Research - Hydrolyzed Collagen Extract
Hydrolyzed Collagen Extract (MonoColl™)
Analysis of Degradation activity of Hydrolyzed Collagen Extract against Recombinant Spike Glycoprotein of SARS-CoV2
In 2020, we collaborated with University Malaysia Sabah (UMS) in carrying out an in vitro experiment to determine the degradation of protein by our mouth spray. Given the proteolytic function of Trypsin, a collaboration with UMS was carried out to test Pro FX on non-living SARS-CoV-2 viruses procured from USA.
From the lab tests, it was concluded that Pro FX is able to degrade spiked proteins of Coronavirus-19, specifically S1 and S2 subunits of SARS-CoV-2.
Link to test report below:
Benefits of Collagen Hydrolysates
Role of Trypsin in tissue repair
Tissue damage of all types, such as surgical or accidental injuries, fractures, and burns, stimulates a well-orchestrated, physiological process of healing, which ultimately leads to structural and functional restoration of the damaged tissues. The tissue repair process can be broadly divided into four continuous and overlapping phases—hemostasis and coagulation, inflammation, proliferation, and remodelling. If the process is interrupted or halted during any stage, it leads to impaired healing and the formation of a chronic wound. Chronic wounds are associated with significant morbidity, mortality, and poor quality of life. Therefore, prompt and effective management of acute tissue injury is necessary to prevent it from progressing to a chronic wound. Proteolytic enzymes have been used to facilitate tissue repair since ancient times. Trypsin: chymotrypsin is an oral proteolytic enzyme preparation that has been in clinical use since the 1960s. It provides better resolution of inflammatory symptoms and promotes speedier recovery of acute tissue injury than several of the other existing enzyme preparations. This review article revisits the role and clinical utility of trypsin: chymotrypsin combination in tissue repair.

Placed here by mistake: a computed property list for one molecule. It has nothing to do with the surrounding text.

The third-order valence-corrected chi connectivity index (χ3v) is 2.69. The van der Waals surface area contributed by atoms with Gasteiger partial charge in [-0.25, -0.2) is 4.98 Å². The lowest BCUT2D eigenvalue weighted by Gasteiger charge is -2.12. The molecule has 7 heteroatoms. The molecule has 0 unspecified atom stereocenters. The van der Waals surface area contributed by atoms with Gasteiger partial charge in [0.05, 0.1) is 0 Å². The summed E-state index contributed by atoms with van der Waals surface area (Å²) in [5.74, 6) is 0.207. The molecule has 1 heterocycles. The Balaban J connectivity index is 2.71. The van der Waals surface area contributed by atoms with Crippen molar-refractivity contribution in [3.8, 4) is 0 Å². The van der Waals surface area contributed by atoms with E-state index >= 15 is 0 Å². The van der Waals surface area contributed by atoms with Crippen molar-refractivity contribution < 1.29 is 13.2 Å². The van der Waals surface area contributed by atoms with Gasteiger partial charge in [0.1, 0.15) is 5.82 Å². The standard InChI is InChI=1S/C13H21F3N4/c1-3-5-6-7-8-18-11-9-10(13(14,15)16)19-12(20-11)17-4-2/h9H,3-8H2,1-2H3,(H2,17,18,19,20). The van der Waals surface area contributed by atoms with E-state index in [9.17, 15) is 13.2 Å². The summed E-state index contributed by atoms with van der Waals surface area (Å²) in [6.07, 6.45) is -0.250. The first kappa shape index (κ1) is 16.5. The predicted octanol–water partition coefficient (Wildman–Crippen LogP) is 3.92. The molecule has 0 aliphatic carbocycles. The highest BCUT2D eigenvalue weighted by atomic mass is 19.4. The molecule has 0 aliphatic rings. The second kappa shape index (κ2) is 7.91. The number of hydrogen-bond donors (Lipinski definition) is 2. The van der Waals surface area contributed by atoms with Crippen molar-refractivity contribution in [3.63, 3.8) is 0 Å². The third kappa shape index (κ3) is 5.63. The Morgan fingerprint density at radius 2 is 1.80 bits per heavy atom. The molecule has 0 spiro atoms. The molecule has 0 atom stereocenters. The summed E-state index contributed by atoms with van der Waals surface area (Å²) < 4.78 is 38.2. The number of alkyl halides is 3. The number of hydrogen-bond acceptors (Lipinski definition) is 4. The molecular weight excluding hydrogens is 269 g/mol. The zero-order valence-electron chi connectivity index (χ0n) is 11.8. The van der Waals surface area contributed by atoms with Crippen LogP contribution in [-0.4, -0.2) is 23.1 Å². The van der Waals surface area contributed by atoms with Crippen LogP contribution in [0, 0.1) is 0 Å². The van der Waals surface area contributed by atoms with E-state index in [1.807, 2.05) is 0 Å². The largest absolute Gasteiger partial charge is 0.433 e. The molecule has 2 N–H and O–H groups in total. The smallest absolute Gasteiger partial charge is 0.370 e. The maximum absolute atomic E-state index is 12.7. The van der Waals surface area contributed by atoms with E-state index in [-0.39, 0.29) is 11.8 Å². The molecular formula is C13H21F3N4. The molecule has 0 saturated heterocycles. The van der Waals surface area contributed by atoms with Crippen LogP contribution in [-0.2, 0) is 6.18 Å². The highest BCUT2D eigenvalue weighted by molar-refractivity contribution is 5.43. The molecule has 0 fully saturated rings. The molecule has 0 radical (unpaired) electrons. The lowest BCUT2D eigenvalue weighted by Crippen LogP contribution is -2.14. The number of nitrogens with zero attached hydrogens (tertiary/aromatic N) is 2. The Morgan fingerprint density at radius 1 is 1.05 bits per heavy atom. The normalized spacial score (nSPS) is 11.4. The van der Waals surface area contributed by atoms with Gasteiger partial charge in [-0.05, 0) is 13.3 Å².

Trypsin enzyme cleaves COVID-19 virus binding sites
Severe acute respiratory syndrome coronavirus 2 (SARS-CoV-2), the causative agent of coronavirus disease 19 (COVID-19) has rapidly spread to the entire world within a few months. The origin of SARS-CoV-2 has been related to the lineage B Betacoronavirus SARS-CoV and SARS-related coronaviruses found in bats. Early characterizations of the SARS-CoV-2 genome revealed the existence of a distinct four amino acid insert within the spike (S) protein (underlined, SPRRAR↓S), at the S1/S2 site located at the interface between the S1 receptor binding subunit and the S2 fusion subunit. Notably, this insert appears to be a distinguishing feature among SARS-related sequences and introduces a potential cleavage site for the protease furin. Here, we investigate the potential role of this novel S1/S2 cleavage site and present direct biochemical evidence for proteolytic processing by a variety of proteases. We discuss these findings in the context of the origin of SARS-CoV-2, viral stability, and transmission.